Today’s four psalms cover quite a range of emotions and types of prayer. Psalm 29 is a beautiful prayer of adoration. It begins by calling on angels to ascribe glory to the Lord. Then the psalmist considers God’s presence in his creation: in water, thunder, storm, fire, wind, and flood. Finally, the psalmist considers the praise God receives in his temple, where all cry “Glory!” He concludes by asking the Lord to give strength and the blessing of peace to his people.
C. S. Lewis has this valuable meditation on the nature of adoration in Letters to Malcolm: Chiefly on Prayer….
Gratitude exclaims, very properly, “How good of God to give me this.” Adoration says, “What must be the quality of that Being whose far-off and momentary coruscations are like this!” One’s mind runs back up the sunbeam to the sun.
Lewis had the habit of taking daily walks in the countryside or in a garden. He believed that his soul was reconstituted by those daily walks in God’s creation. He would use his walks as opportunities for prayer, giving thanks for the beauty of God’s created order, then allowing that thanksgiving to lead him to adoration, moving from the sunbeam to the sun, from God’s creation to God.
Psalm 30 says it is a song at the dedication of the temple and that it is a psalm of David. I am not sure how it could be both, since the temple did not come into existence until after David’s time. Nor do the contents of the psalm seem to have anything in particular to do with the temple, though the mention of dancing in the last stanza is reminiscent of David’s dancing when he brought the Ark of the Covenant to Jerusalem to reside in the tabernacle there. Again, we must remember that these descriptions of the origins and authors of the psalms were added long after the composition of the psalms themselves and their incorporation in the canon of Scripture.
Psalm 30 begins with thanksgiving for rescue from serious ill health. David, or whoever was the author of the psalm was apparently close to dying, but then recovered. The psalmist then moves from there to consider all of God’s people and to urge them to sing praises to the Lord, because his anger (seen in sickness perhaps?) is only for a moment, but God’s favor lasts a lifetime.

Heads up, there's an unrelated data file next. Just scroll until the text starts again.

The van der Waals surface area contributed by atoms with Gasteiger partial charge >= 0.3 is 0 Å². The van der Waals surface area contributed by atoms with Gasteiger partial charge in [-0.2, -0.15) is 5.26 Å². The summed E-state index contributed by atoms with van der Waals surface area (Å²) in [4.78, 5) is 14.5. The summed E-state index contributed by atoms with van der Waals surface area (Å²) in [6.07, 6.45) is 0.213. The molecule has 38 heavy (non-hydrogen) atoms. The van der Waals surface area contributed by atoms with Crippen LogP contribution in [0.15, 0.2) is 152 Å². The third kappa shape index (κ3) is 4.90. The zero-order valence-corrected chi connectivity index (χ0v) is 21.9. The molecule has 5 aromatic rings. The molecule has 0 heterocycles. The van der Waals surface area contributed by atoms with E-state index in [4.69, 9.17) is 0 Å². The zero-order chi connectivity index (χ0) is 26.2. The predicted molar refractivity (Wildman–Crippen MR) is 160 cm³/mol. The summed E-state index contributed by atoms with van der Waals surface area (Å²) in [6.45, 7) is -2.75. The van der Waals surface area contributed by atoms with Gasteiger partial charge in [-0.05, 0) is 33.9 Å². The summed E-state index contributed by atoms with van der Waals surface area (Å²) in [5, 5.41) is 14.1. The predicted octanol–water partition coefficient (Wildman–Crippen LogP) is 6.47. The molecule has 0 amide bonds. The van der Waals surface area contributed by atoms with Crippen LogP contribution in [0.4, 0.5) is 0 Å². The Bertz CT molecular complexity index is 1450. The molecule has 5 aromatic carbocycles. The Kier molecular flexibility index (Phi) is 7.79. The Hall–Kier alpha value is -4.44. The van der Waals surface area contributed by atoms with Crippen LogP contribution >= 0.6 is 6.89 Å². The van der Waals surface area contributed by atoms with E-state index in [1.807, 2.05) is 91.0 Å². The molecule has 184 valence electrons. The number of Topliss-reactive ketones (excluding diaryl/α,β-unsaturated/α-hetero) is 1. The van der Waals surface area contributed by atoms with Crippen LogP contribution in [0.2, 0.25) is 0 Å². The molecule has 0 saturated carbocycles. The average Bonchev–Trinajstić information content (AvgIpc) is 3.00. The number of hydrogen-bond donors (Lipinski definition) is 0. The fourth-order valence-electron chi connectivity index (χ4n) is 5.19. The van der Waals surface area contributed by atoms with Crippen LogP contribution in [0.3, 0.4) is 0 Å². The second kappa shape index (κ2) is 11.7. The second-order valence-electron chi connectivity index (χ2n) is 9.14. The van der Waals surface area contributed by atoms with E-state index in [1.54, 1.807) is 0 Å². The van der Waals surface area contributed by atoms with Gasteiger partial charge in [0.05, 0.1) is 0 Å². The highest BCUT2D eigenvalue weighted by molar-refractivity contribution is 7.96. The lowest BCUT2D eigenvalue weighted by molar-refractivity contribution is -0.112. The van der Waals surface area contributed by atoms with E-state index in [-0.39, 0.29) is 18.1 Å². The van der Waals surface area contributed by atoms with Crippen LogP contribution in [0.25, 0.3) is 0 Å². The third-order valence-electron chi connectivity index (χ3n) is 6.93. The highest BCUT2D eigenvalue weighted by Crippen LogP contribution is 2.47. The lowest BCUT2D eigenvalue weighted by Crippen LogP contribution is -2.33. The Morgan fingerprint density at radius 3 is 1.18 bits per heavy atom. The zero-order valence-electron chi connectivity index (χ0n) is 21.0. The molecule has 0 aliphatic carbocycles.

Then there are the beautiful lines that have meant so much to God’s sorrowing people through the millennia: “Weeping may linger for the night, but joy comes with the morning.”
In the rest of the psalm the psalmist explains how he prayed to the Lord when he was in danger of death and how the Lord restored him. Another exquisite expression is this one: “You have turned my mourning into dancing.” What could be better than that?
If I remember correctly, Psalm 31 was pinned on the wall beside Augustine on his death-bed. The saint took special comfort in verse fifteen: “My times are in your hand.” That is a good thing for all of us to remember, whether we are ill, or dying, or in the prime of life: our times are in God’s hands.
Psalm 32 is a beautiful penitential psalm, or really a psalm that recounts the benefits of repentance. “Happy are those whose transgression is forgiven, whose sin is covered.” Such happiness, the psalmist says, comes from the Lord in response to our confession of sin.
The composer of this psalm has another beautiful word picture: “steadfast love surrounds those who trust in the Lord.” One pictures God’s love being like the walls of a castle with his trusting subjects safely protected inside. In fact, God’s love is the only thing that keeps us secure through all the battles and storms of life.